2022-07-14 (Gamedevs not baking in monetization are “fucking idiots”, says Unity CEO)

2022-07-14 (Unity is acquiring a company who made a malware installer)

2022-07-13 (Unity merges with IronSource)


Is it time to start avoiding all games created with Unity?


Not yet, games can still be created in older versions.

I think many game devs will be moving from unity on new projects. But there are many projects that have been in development for years, and you shouldn't avoid them because the engine's company is fucked up.


According to Wikipedia, AppLovin has 6.16Bn in total assets and 2.5Bn revenue. How can a company this size bid 17.54Bn to acquire Unity?


The title is too simplified. The merger/acquisition will create a new entity in which Unity will own 55% of the total shares and 49% of voting shares. Unity CEO John Riccitiello will become CEO of the combined business, while AppLovin CEO Adam Foroughi will take the COO role.

This is basically a desperate play by AppLovin to prevent Unity from acquiring ironSource (its main competitor) and cutting it out of the mobile ads business.


Why on earth would Unity accept giving this company majority control... a company that is worth less than Unity.

Just a dumb and terrible proposal


According to the proposal the non-voting C-class shares are going to be given voting rights, so Unity stock holders will end up with the majority of voting rights too after that goes through.


It's so interesting that the move to avoid being destroyed is to destroy oneself.


If you can't beat 'em, reverse-pseudo-corporate-join 'em?


Interesting (and probably accurate) take.

Worth noting that this transaction excludes the $4B proposed purchase of IronSource by Unity.


-- In the same manner that Twilio acquired Sendgrid --


The valuation (based on the trading price of each stock) of the combined companies is more than the $18 billion (it can vary in exciting ways).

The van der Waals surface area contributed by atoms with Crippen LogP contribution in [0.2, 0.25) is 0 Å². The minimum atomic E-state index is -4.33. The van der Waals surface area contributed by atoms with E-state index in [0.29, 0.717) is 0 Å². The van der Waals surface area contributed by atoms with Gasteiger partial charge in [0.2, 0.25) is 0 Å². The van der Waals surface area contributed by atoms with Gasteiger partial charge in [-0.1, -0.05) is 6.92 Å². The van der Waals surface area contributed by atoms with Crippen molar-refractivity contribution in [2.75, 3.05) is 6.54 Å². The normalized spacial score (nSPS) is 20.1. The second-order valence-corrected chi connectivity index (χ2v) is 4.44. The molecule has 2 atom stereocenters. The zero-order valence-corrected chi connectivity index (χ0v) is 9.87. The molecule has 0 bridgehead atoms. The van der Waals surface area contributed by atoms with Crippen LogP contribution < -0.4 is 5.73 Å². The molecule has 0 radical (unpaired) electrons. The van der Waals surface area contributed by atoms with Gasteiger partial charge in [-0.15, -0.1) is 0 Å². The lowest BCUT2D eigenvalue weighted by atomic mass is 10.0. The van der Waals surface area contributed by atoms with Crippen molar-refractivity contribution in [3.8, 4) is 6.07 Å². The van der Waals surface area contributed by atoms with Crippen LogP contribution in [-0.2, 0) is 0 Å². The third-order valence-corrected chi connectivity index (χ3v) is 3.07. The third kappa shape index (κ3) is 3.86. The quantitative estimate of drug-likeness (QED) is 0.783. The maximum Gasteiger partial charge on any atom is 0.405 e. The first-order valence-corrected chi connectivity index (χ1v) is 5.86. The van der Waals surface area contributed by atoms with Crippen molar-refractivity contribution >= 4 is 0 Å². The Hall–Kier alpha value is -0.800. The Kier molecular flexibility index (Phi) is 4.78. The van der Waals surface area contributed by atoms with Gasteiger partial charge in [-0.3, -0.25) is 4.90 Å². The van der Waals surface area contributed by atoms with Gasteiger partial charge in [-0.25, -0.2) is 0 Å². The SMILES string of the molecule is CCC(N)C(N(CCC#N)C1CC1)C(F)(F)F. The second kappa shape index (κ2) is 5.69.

This article lays it out pretty clearly:




I just commented about this. I get the impression large investors are using other lesser known companies to make acquisitions probably to conceal financial records somehow. It's like a shell corp but one that is legitimate enough to not be called a shell corp outright.


> I get the impression large investors are using other lesser known companies to make acquisitions probably to conceal financial records somehow. It's like a shell corp but one that is legitimate enough to not be called a shell corp outright.

That's simply not correct.

It's an all stock transaction, so AppLovin can issue stock equal to $17.5B and transfer that to owners of Unity stock in return for their Unity stock. Then the two companies merge and the AppLovin stock owners now own both.

You can read details here:

> in a transaction where each outstanding share of Unity common stock would be exchanged for 1.152 shares of AppLovin Class A voting common stock and 0.314 shares of AppLovin Class C non-voting common stock. Under these terms, current Unity shareholders would receive approximately 55.0% of the outstanding shares of the combined company, with the Class A shares representing approximately 49.0% of the outstanding voting rights of the combined company.


Do AppLovin stock holders prior to the acquisition see a massive price decrease in their shares?

Seems like they’re basically printing double the existing stock to cover it


For those discussing the dollar amounts, it's really just a merger with AppLovin as the dominant partner [1]. It's an all-stock deal, so I don't think there's any need for external money.



based on the details of their offering Unity would actually end up the dominant partner. Even if just barely